Pentagon confirms 'low-yield' nuclear weapon on submarine
The Ohio-class ballistic missile submarine USS Tennessee returns to Naval Submarine Base Kings Bay, Georgia in this February 6, 2013 handout photo. (REUTERS/Mass Communication Specialist 1st Class James Kimber/U.S. Navy/Handout via Reuters)

The US Defense Department announced Tuesday that it has deployed a submarine carrying a new long-range missile with a relatively small nuclear warhead, saying it is in response to Russian tests of similar weapons.

The deployment of the W76-2 low-yield warhead is "to address the conclusion that potential adversaries, like Russia, believe that employment of low-yield nuclear weapons will give them an advantage over the United States and its allies and partners," Under Secretary of Defense John Rood said in a statement.

The warheads have sparked concern that they would be more likely to be used because they cause less damage, thereby lowering the threshold of nuclear conflict.

The W76-2 has an estimated explosive yield of five kilotons, compared to the 455-kiloton and 90-kiloton yields of nuclear warheads already deployed on US submarines, according to William Arkin and Hans Kristensen, writing on the Federation of American Scientists website.

They said the new small warheads have been deployed on the USS Tennessee submarine, patrolling in the Atlantic Ocean.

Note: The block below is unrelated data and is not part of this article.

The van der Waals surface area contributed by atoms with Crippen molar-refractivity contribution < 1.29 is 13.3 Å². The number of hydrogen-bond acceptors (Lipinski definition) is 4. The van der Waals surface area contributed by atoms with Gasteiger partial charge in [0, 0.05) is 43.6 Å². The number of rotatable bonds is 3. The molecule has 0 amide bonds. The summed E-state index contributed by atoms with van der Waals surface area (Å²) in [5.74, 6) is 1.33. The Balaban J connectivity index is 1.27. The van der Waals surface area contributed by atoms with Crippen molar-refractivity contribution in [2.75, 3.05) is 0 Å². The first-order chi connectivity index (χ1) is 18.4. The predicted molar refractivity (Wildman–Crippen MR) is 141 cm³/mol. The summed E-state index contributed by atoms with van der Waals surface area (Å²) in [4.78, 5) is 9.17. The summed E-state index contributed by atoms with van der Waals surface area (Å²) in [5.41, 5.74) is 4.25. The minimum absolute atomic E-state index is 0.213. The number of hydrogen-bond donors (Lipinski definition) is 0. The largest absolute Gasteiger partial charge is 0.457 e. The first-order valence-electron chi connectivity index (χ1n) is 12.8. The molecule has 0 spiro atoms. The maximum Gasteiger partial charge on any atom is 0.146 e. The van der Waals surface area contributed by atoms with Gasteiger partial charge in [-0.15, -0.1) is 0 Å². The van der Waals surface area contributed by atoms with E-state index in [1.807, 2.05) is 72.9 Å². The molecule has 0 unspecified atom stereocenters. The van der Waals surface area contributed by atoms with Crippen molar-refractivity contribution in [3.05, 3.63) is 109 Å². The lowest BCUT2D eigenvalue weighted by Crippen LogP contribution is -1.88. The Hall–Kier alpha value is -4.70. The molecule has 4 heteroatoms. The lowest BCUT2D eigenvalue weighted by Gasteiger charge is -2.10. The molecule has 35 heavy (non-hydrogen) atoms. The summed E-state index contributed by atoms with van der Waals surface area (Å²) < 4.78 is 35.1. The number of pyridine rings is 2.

The Pentagon indicated that it would deploy a small nuclear weapon in its 2018 Nuclear Posture Review.

The new weapons "strengthens deterrence and provides the United States a prompt, more survivable low-yield strategic weapon," Rood said.

It also "demonstrates to potential adversaries that there is no advantage to limited nuclear employment because the United States can credibly and decisively respond to any threat scenario."

But critics say that, after decades in which the sheer size of nuclear weapons had been seen as a deterrence to their use, a small nuclear warhead could increase that possibility.

"While some argue that this warhead is a response to Russia's so-called 'escalate to de-escalate' strategy that will strengthen deterrence and raise the nuclear threshold, others contend that it will lower the threshold for US use and increase the risk of nuclear war," the Congressional Research service said in a report last month.